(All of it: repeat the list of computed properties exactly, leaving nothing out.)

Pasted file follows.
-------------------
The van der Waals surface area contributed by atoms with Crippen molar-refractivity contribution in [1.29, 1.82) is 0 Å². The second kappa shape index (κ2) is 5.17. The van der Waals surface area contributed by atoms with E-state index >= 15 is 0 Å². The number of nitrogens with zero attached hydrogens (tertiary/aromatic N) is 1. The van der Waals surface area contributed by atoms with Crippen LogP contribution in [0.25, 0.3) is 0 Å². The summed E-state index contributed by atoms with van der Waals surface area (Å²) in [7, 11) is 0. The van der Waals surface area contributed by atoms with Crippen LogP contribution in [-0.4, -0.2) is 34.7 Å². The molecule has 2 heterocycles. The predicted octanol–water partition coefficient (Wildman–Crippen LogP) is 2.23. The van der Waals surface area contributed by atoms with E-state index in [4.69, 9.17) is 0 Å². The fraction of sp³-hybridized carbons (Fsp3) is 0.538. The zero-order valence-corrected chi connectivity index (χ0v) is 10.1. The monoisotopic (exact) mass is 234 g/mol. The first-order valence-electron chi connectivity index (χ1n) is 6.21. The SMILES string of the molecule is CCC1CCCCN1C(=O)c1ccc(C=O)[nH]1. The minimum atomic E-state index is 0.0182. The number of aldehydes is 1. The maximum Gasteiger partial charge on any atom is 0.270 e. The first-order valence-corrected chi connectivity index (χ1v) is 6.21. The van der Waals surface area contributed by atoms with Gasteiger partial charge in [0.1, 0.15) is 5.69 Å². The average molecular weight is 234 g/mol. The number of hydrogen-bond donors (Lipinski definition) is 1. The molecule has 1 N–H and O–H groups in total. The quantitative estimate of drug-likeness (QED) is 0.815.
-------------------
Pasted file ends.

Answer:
The van der Waals surface area contributed by atoms with Crippen molar-refractivity contribution in [1.29, 1.82) is 0 Å². The second kappa shape index (κ2) is 5.17. The van der Waals surface area contributed by atoms with E-state index >= 15 is 0 Å². The number of nitrogens with zero attached hydrogens (tertiary/aromatic N) is 1. The van der Waals surface area contributed by atoms with Crippen LogP contribution in [0.25, 0.3) is 0 Å². The summed E-state index contributed by atoms with van der Waals surface area (Å²) in [7, 11) is 0. The van der Waals surface area contributed by atoms with Crippen LogP contribution in [-0.4, -0.2) is 34.7 Å². The molecule has 2 heterocycles. The predicted octanol–water partition coefficient (Wildman–Crippen LogP) is 2.23. The van der Waals surface area contributed by atoms with E-state index in [4.69, 9.17) is 0 Å². The fraction of sp³-hybridized carbons (Fsp3) is 0.538. The zero-order valence-corrected chi connectivity index (χ0v) is 10.1. The monoisotopic (exact) mass is 234 g/mol. The first-order valence-electron chi connectivity index (χ1n) is 6.21. The SMILES string of the molecule is CCC1CCCCN1C(=O)c1ccc(C=O)[nH]1. The minimum atomic E-state index is 0.0182. The number of aldehydes is 1. The maximum Gasteiger partial charge on any atom is 0.270 e. The first-order valence-corrected chi connectivity index (χ1v) is 6.21. The van der Waals surface area contributed by atoms with Gasteiger partial charge in [0.1, 0.15) is 5.69 Å². The average molecular weight is 234 g/mol. The number of hydrogen-bond donors (Lipinski definition) is 1. The molecule has 1 N–H and O–H groups in total. The quantitative estimate of drug-likeness (QED) is 0.815.